Removing a child from a toxic family is never easy

17th August 2012 at 01:00
For both the social worker and the youth, it's an uphill battle that could and should be made less gruelling

There's no easy way to say this. So I'll just say it. Some children need to be permanently removed from their own parents.

For the vast majority of parents who love and cherish their children, the idea of neglecting them, sexually or physically abusing them, or subjecting them to mental cruelty is so far from our comprehension as to make it unbelievable. Nevertheless, there are some parents who quite simply have a long-term damaging effect upon their children - and the longer the child is exposed to that environment the more lasting the damage.

However, such is our personal and societal commitment to keeping the child with their parents - doing everything possible to make the "family" work - that I believe we end up harming the long-term well-being of children born into such circumstances, as opposed to having the courage to put the interests of the child first and moving towards early adoption for such children, while they are still young enough to form a stable and loving attachment with adoptive parents.

Yet the reality of the situation is that all too often the same pattern is played out over and over again with tragic consequences for the children in question. For example, it seems reasonable to give drug-abusing parents a chance - so we remove the child but only into a temporary fostering placement - in the hope that we can support the parents, give them supervised access to the child, and on many occasions manage to put the child back with their family under close supervision. Inevitably the home placement falls down again - so we place them again in temporary fostering - and so on and so on.

Eventually, when it becomes blatantly apparent that things are not going to work out and the evidence is sufficient, we decide enough is enough - often when the child is around the age of seven - and move for permanency order, thereby permanently removing the child from the care of the birth parents. Yet what is apparent from the evidence is that once children reach the age of seven, there is little likelihood of them being wanted for adoption. It's this paradox that so disturbs me. The simple question rings out in my head: "Why don't we move to permanency earlier?" - especially when we know the long-term harm that can be caused by damaging parenting.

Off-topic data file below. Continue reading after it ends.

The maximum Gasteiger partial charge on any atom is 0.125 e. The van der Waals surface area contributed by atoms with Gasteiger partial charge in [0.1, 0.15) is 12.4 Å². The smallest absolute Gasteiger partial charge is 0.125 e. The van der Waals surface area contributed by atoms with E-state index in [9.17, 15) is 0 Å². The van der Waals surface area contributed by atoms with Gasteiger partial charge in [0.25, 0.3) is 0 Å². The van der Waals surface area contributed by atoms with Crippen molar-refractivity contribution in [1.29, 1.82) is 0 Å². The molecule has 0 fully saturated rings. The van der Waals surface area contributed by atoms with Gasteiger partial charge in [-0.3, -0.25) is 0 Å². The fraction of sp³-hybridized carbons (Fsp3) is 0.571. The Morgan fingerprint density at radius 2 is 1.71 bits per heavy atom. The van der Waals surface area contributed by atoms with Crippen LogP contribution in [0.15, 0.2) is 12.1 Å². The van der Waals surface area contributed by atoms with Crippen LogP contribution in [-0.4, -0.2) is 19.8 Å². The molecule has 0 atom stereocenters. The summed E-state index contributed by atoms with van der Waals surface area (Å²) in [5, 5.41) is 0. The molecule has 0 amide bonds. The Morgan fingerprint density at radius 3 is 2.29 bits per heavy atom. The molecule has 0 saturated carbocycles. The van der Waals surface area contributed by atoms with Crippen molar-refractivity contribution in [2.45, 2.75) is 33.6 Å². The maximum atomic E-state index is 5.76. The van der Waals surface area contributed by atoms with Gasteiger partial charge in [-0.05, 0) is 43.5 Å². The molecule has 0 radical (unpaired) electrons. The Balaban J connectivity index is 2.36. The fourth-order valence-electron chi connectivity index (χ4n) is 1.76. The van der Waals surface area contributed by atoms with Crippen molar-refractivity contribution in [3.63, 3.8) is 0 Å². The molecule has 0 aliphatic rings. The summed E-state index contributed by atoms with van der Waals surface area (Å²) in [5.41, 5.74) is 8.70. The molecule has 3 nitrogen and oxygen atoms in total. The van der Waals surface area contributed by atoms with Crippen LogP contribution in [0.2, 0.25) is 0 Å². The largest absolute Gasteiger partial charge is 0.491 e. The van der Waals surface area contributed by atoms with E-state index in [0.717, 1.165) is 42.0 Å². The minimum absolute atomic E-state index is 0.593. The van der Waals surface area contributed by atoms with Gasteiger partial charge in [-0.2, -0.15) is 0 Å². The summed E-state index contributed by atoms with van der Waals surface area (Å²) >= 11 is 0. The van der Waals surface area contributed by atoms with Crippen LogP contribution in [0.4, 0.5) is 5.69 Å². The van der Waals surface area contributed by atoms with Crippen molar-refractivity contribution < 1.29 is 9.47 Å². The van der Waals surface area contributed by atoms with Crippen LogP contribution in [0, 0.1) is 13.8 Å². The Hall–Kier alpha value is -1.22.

The subsequent path for such a child is that he or she moves to foster parents, but it is likely that a child who has not formed strong attachments with an adult will find such a permanency order difficult, which then leads to a breakdown with the fostering parents and a subsequent move - or moves. The outcomes for such children are exceptionally negative, most of which can be traced back to our well- intentioned efforts to keep the child and birth family together.

It's within this ethical and emotional maelstrom that the social worker lives her or his life. A social worker assigned to support a vulnerable child has an unenviable task. For it is human nature to seek to adopt an optimistic perspective on the outcomes of our professional work - I've written about this before and I find it remarkable that social workers can internalise the dangers of adopting an overly optimistic perspective when dealing with a vulnerable family. Nevertheless, perhaps it's time for all of us to think again from a system perspective and reconsider our practice in light of what we know will be in the best interests of the child.

For it seems to me that there exists a systemic "rule of optimism", which is based upon people's intuitive belief that a child's best place is with its parents. Consequently, we project our own values and behaviours upon parenthood and through a misguided sense of empathy believe that we should always err on the side of keeping the child with their parents - regardless of the overwhelming evidence of the long-term damage this causes to the child.

Such a systemic perspective would appear to predominate as the view of the courts and children's hearings. For it can be argued that both of these cornerstones of our justice system make a presumption of giving the rights of the child and the rights of the birth parents equal value. In cases where any element of discretion or dubiety is present, the social worker requesting a permanency order has to provide a much higher level of proof that the birth parents are damaging the child, than is required to prove that they are not damaging the child.

So what might we do about such a situation? There are three things we could do in the short term. First, we should try to find ways in which the evidence we provide to support permanency orders are more robust and compelling. Second, we should seek to engage with decision-makers such as sheriffs and children's hearing members about the long-term outcomes of children we fail to take into permanency at an early stage. Third, we should vigorously engage with the current Scottish government consultation on the Children and Young People Bill with a view to ensuring that the rights of the child take primacy over the rights of the birth parents - especially when considering decisions about the long-term risks associated with leaving a child with damaging parents.

Don Ledingham is director of education and children's services, Midlothian, and executive director of services for people, East Lothian.

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